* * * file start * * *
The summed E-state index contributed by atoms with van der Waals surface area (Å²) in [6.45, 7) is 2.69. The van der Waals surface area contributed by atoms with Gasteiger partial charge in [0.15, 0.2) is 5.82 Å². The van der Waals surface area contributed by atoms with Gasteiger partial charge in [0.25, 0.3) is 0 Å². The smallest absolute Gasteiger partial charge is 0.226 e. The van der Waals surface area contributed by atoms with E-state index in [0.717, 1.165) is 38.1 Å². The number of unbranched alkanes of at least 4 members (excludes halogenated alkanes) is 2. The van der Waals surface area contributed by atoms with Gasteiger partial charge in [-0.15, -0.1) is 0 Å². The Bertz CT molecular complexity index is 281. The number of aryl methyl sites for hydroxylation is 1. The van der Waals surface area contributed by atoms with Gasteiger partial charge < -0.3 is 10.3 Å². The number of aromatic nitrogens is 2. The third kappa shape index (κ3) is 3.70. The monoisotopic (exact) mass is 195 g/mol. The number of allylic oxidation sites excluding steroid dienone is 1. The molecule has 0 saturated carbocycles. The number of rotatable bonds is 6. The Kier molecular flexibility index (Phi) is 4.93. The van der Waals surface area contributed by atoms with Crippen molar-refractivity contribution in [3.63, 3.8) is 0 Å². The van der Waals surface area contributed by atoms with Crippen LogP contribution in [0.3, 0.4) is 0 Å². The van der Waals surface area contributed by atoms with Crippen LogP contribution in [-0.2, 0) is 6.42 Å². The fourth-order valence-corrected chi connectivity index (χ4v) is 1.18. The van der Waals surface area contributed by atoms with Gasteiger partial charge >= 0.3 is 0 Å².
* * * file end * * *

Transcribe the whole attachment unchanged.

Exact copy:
The summed E-state index contributed by atoms with van der Waals surface area (Å²) in [6.45, 7) is 2.69. The van der Waals surface area contributed by atoms with Gasteiger partial charge in [0.15, 0.2) is 5.82 Å². The van der Waals surface area contributed by atoms with Gasteiger partial charge in [0.25, 0.3) is 0 Å². The smallest absolute Gasteiger partial charge is 0.226 e. The van der Waals surface area contributed by atoms with E-state index in [0.717, 1.165) is 38.1 Å². The number of unbranched alkanes of at least 4 members (excludes halogenated alkanes) is 2. The van der Waals surface area contributed by atoms with Gasteiger partial charge in [-0.15, -0.1) is 0 Å². The Bertz CT molecular complexity index is 281. The number of aryl methyl sites for hydroxylation is 1. The van der Waals surface area contributed by atoms with Gasteiger partial charge < -0.3 is 10.3 Å². The number of aromatic nitrogens is 2. The third kappa shape index (κ3) is 3.70. The monoisotopic (exact) mass is 195 g/mol. The number of allylic oxidation sites excluding steroid dienone is 1. The molecule has 0 saturated carbocycles. The number of rotatable bonds is 6. The Kier molecular flexibility index (Phi) is 4.93. The van der Waals surface area contributed by atoms with Crippen molar-refractivity contribution in [3.63, 3.8) is 0 Å². The van der Waals surface area contributed by atoms with Crippen LogP contribution in [0.3, 0.4) is 0 Å². The van der Waals surface area contributed by atoms with Crippen LogP contribution in [-0.2, 0) is 6.42 Å². The fourth-order valence-corrected chi connectivity index (χ4v) is 1.18. The van der Waals surface area contributed by atoms with Gasteiger partial charge >= 0.3 is 0 Å².